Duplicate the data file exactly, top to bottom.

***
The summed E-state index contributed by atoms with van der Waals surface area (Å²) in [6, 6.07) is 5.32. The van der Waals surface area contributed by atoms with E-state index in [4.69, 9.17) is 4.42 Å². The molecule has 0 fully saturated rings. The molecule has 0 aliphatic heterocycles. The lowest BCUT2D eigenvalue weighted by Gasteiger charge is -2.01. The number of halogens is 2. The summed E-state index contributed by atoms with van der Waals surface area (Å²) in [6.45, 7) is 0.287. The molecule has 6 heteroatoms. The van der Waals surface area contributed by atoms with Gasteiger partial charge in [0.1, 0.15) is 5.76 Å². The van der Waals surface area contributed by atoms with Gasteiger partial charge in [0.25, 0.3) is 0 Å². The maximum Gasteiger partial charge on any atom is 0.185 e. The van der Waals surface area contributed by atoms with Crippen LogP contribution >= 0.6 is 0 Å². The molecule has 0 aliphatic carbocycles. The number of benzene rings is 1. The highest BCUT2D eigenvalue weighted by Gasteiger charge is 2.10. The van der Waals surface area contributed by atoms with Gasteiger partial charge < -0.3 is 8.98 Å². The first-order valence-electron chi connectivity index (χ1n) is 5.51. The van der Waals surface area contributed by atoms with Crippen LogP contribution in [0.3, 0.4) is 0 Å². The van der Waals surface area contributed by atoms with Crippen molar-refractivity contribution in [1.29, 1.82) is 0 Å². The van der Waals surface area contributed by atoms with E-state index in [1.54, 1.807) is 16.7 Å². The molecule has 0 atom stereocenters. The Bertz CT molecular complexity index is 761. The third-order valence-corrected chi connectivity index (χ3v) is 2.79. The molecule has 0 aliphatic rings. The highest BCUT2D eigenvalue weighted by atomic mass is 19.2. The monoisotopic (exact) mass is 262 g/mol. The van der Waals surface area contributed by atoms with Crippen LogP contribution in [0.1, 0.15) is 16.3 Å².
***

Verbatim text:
The summed E-state index contributed by atoms with van der Waals surface area (Å²) in [6, 6.07) is 5.32. The van der Waals surface area contributed by atoms with E-state index in [4.69, 9.17) is 4.42 Å². The molecule has 0 fully saturated rings. The molecule has 0 aliphatic heterocycles. The lowest BCUT2D eigenvalue weighted by Gasteiger charge is -2.01. The number of halogens is 2. The summed E-state index contributed by atoms with van der Waals surface area (Å²) in [6.45, 7) is 0.287. The molecule has 6 heteroatoms. The van der Waals surface area contributed by atoms with Gasteiger partial charge in [0.1, 0.15) is 5.76 Å². The van der Waals surface area contributed by atoms with Gasteiger partial charge in [0.25, 0.3) is 0 Å². The maximum Gasteiger partial charge on any atom is 0.185 e. The van der Waals surface area contributed by atoms with Crippen LogP contribution >= 0.6 is 0 Å². The molecule has 0 aliphatic carbocycles. The number of benzene rings is 1. The highest BCUT2D eigenvalue weighted by Gasteiger charge is 2.10. The van der Waals surface area contributed by atoms with Gasteiger partial charge < -0.3 is 8.98 Å². The first-order valence-electron chi connectivity index (χ1n) is 5.51. The van der Waals surface area contributed by atoms with Crippen LogP contribution in [0.3, 0.4) is 0 Å². The van der Waals surface area contributed by atoms with Crippen molar-refractivity contribution in [1.29, 1.82) is 0 Å². The van der Waals surface area contributed by atoms with E-state index in [1.54, 1.807) is 16.7 Å². The molecule has 0 atom stereocenters. The Bertz CT molecular complexity index is 761. The third-order valence-corrected chi connectivity index (χ3v) is 2.79. The molecule has 0 aliphatic rings. The highest BCUT2D eigenvalue weighted by atomic mass is 19.2. The monoisotopic (exact) mass is 262 g/mol. The van der Waals surface area contributed by atoms with Crippen LogP contribution in [0.1, 0.15) is 16.3 Å².